Collection Policy

I. Mission

The Rockefeller Archive Center supports and fosters understanding of the activities of individuals and organizations dedicated to improving the well-being of humankind. The Center does this by collecting, preserving, and promoting research into the records that document the impact of these activities and by making its collections and expertise as widely available as possible to a global audience of scholars, students, and professionals.

II. Collection History

Collection acquisition at the Rockefeller Archive Center (RAC) was originally tied directly to its founding institutions. The RAC was founded in 1974 as the repository for the papers of the Rockefeller family as well as the records of the various organizations and institutions they established and funded, including the Rockefeller Foundation, Rockefeller Brothers Fund, and the Rockefeller University. In 1985, an institutional decision was made to expand the scope of RAC collecting to include non-Rockefeller-founded organizations with a mission and/or activities similar to those of the RAC’s founding organizations.

III. Statement about Appraisal

Records are selected for permanent retention at the Archive Center through the process of archival appraisal. Appraisal constitutes an evaluation of records to determine those that have enduring or permanent value. Enduring historical value refers to the ongoing significance of the records based on the legal, administrative, and/or historical information they contain. Appraisal can be conducted at a collection, subgroup, file, or item level and occurs prior to donation and physical transfer of the records. The process includes a preliminary evaluation of the records and negotiation of the conditions of the intellectual property and physical transfer of the records.

Once materials have been appraised and accessioned, they are considered archival. Archival records are those that are no longer actively used by the creator, are or will be open and available for researcher use, are authentic, and have enduring historical value. For a record to be authentic, it must be genuine, not counterfeited, and free from tampering. This means the record was created by the person, family, or organization listed as the creator and can be verified through the testing of various characteristics of a record (author, addressee, date of creation, date of modification, etc).

IV. Statement about Preservation

It is the objective of the RAC to preserve and provide long-term care and maintenance for archival records to the best of its ability, regardless of format.

V. Main Collecting Areas

A. Subject Areas

The collections of the RAC are closely related to the subject areas that have been the focus of the Rockefeller family and modern philanthropy. Amongst these areas are public health, medicine, arts and humanities, race relations, scientific technology and research, agriculture, social welfare, social sciences, international relations, education, and politics.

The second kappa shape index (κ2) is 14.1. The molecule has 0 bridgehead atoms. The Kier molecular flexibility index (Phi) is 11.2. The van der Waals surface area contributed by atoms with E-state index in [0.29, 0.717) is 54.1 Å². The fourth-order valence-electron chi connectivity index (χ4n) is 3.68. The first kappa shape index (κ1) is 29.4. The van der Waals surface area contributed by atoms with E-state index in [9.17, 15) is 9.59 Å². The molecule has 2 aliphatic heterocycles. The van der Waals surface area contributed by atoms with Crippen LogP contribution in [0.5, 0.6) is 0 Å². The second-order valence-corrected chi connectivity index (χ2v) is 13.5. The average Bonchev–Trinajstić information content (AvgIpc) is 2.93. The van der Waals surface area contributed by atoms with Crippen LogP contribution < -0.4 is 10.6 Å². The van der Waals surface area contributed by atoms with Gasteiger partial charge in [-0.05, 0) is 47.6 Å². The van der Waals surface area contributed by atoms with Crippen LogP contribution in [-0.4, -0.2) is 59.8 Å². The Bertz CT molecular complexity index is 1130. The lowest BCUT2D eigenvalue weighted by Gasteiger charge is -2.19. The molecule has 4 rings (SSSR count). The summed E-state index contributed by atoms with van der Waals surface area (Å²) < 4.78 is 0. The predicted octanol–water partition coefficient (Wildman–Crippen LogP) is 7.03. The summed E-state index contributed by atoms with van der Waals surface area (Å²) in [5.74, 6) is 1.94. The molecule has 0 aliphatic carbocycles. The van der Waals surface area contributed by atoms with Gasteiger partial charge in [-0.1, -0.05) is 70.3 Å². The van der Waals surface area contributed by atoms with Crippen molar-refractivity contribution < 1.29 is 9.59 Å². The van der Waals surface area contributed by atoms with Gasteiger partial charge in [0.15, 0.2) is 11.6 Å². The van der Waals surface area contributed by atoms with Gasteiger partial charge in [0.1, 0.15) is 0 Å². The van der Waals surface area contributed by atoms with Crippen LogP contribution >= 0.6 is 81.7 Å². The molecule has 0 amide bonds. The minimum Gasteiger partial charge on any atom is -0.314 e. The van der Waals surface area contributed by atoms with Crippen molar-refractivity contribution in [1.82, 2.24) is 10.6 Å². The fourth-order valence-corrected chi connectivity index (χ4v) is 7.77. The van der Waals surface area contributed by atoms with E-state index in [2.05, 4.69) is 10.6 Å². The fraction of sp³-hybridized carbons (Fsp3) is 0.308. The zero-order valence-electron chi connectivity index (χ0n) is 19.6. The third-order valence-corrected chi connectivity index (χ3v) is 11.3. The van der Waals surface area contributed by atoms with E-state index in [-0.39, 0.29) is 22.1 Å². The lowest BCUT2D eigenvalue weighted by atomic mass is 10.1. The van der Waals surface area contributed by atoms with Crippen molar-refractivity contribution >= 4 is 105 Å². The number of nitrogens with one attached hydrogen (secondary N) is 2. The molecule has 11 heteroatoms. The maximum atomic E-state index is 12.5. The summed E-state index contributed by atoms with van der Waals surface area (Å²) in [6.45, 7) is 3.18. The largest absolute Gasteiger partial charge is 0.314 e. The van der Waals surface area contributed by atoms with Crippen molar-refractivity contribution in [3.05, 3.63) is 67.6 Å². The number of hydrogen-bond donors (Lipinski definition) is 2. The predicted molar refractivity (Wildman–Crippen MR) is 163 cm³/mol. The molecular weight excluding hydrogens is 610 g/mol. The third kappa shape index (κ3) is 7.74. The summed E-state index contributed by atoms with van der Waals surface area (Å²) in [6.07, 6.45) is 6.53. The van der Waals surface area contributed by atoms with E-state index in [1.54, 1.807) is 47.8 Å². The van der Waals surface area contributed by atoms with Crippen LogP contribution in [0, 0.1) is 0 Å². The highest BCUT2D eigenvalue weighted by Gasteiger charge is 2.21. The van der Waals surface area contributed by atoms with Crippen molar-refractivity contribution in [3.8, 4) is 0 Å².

B. Time

While the records of individuals or individual organizations may extend beyond those dates, the RAC primarily collects records from organizations and individuals active in the 20th and 21st centuries.

C. Types and Formats

The RAC collects records in a variety of formats including paper-based files, born-digital files, microfilm, audio or video recordings, photographs, maps, films, or architectural drawings. Some record types are also specific to their creators:

1. Foundation and other Non-Profit Records

Records produced in the normal course of business of a philanthropic organization, including administrative correspondence, grant records, officers’ files, program and policy records, official organizational records (charter, articles of incorporation, by-laws, etc), grant-related publications or products, and reports and board of trustee files.

2. Rockefeller University Records

Administrative, programmatic, operational, legal, and academic records of enduring value that document the history and development of the university and the work of its faculty and staff, such as Board of Trustees files, records of the Office of the President and Vice President, and administrative and operational files of the various offices and departments of the university.

3. Personal Papers and Collections

Personal papers and collections created by members of the Rockefeller family - particularly those involved in the areas of philanthropic endeavors and public interests - as well as those of individuals related to the Rockefeller family or one of the RAC’s donor organizations. These records include personal and professional correspondence, subject files, lectures and speeches, articles and manuscripts, and other files related to both the personal and professional lives of the related individuals.

a. A comprehensive collection of all archival records relating to the first three generations of the Rockefeller family is maintained by the RAC. For succeeding generations, the RAC collects only those records relating to their philanthropic endeavors and public interests.